Did Jesus Really Rise From the Dead?

William Hole's interpretation of the Beloved Disciple joining Peter in the tomb. From book: The Life of Jesus of Nazareth. Eighty Pictures.

William Hole's interpretation of the Beloved Disciple joining Peter in the tomb. From book: The Life of Jesus of Nazareth. Eighty Pictures.

I’ve always had a skeptical nature. You can ask my poor mother: I should have been born in Missouri, because since I was a little child I’ve always had a “show me” attitude.

So when as a young adult I began to drift away from the Christian faith in which I had been raised, questions about the veracity of the Bible and the Christian religion became very critical to me.  Even growing up, I had always had “yeah, but…” doubts about the teachings of Christianity; what inquiring young mind born after the 1950s has not? Unfortunately, the social circles in which I grew up provided few answers for an inquiring but unguided mind like mine, and most of these questions went unanswered for many years.

As a young adult, I hit some of the storms of life that most of us hit at one point or another, and I ended up taking what seemed to be the easy way, and made some very bad life choices.  After having lived several years as a young adult as a hedonist and according to the world’s ethos (and having found that ethos empty and wanting), the question of whether I could plant the foundation of my life on Christianity with certainty gained importance like never before.

I have never had any desire to live under illusions; in fact, I hold illusions and those who willingly live under them in some level of contempt. I have always tried to face reality head-on; I would rather live in a real world that didn’t meet my desires or expectations than live in a cotton-candy fantasy world. If Christianity was not true, then I wanted to know about it so I could get on with life, unencumbered by fairy tales.

So I began to investigate the veracity of the Christian religion like never before.  After comparing many of the skeptical claims against Christianity to the evidence, I found the skeptical claims to come up short.  After reading Josh McDowell’s “Evidence That Demands a Verdict” and books like it, I became certain that the Bible really was the Word of God that it claimed to be…and that Jesus really was who he claimed to be. No serious historian doubts the historical existence of Jesus of Nazareth anymore; you’ll find a few ignorant God-haters out there who may still believe it, but no rational person who is aware of the facts doubts his existence anymore.

The real question is: was Jesus who he claimed to be?  He claimed to be the divine Son of God.  He did not claim to be a “good teacher.” He did not claim to be “a moral man.” He did not claim to be “a prophet.” He claimed to be nothing short of God Himself.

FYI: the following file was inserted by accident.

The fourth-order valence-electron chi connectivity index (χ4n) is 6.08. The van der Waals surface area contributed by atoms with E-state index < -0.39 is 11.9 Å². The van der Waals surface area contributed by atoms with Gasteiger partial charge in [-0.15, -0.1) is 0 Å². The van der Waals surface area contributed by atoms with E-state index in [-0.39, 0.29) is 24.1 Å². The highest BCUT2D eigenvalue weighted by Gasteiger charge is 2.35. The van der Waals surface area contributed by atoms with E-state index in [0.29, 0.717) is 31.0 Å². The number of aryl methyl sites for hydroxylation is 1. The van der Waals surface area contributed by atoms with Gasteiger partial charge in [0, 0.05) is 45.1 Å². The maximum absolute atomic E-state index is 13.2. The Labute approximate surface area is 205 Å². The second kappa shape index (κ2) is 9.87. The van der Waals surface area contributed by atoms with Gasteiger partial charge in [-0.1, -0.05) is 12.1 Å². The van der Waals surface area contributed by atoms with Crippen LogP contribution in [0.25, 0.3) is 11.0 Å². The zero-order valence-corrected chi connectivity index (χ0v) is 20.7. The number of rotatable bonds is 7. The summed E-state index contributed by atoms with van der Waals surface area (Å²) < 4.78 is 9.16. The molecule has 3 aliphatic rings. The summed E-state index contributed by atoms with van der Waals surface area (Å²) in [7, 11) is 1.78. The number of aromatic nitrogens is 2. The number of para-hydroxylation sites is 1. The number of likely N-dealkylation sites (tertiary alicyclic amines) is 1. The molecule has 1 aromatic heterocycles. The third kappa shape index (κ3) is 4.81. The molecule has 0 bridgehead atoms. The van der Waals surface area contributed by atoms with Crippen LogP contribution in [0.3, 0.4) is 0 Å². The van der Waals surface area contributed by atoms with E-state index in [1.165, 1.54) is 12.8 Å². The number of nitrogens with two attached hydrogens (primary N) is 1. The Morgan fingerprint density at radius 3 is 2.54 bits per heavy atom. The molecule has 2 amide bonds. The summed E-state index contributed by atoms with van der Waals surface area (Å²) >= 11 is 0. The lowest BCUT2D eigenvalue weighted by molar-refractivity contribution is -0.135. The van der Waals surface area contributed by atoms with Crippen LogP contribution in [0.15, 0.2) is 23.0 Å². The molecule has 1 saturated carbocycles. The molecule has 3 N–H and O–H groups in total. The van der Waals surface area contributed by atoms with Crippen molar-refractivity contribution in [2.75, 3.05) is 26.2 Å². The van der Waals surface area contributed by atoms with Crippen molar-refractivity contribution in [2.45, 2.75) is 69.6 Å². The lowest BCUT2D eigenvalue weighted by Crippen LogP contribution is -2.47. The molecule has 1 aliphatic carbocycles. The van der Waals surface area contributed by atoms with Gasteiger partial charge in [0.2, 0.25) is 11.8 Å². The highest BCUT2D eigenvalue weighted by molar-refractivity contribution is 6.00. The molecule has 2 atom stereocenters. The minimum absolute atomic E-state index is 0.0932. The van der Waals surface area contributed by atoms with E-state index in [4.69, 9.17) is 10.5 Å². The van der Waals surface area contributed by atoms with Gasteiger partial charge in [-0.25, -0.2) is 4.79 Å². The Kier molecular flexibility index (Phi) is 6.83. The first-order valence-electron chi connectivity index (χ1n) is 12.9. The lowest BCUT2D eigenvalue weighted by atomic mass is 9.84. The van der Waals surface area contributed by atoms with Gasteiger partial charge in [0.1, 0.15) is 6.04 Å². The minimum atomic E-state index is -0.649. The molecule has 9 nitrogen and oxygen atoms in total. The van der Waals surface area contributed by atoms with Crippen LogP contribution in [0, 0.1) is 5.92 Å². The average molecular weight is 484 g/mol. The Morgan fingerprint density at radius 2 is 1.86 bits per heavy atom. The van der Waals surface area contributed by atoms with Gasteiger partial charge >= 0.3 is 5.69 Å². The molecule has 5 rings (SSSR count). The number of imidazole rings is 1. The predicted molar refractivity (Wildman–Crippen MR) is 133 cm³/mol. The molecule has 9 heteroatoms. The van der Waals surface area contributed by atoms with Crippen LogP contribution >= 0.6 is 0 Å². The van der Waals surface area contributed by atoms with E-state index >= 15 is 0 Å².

C.S. Lewis presents the question of who Jesus really was in a great way, one that boils it down to its essentials:

“A man who was merely a man and said the sort of things Jesus said would not be a great moral teacher. He would either be a lunatic – on the level with a man who says he is a poached egg – or he would be the devil of hell. You must take your choice. Either this was, and is, the Son of God, or else a madman or something worse. You can shut Him up for a fool or you can fall at His feet and call Him Lord and God. But let us not come with any patronizing nonsense about His being a great human teacher. He has not left that open to us.”

There is much more that could be said about this, but with today being Resurrection Day, or Easter as it is more commonly know, this is an important question we should all grapple with.  Specifically, the resurrection of Jesus from the dead is a critical question. After all, if this did not happen, then the rest of the Christian narrative is a worthless lie, and we are without hope.

Experience has taught me that some people are resolutely opposed to considering the truth of the Bible’s claims.  They do not at all have the open minds they claim to have, nor do they have the objectivity necessary to consider all evidence, especially that which would demolish their long-held and comfortable beliefs to the contrary.  They are as comfortable as they can be in that fantasy world for which I had no desire, and they will fight tooth and nail with anything that threatens to drag them out of it. This article and this video are not for such people.

No, this is for the person who genuinely wants to know the truth but doesn’t know.  Are you such a person?  Do you have doubts?  Do you wonder what is true?  Are you willing to follow the evidence where ever it leads? If this is you, then step forward, and let’s go.

1 Comment

  1. DCM7 says:

    Excellent article. Those who reject the reality of who Christ is may use the term “skeptic” for themselves, but it’s a title they haven’t earned at all, because they have no other choice but the hook-line-and-sinker swallowing of modern fairy tales.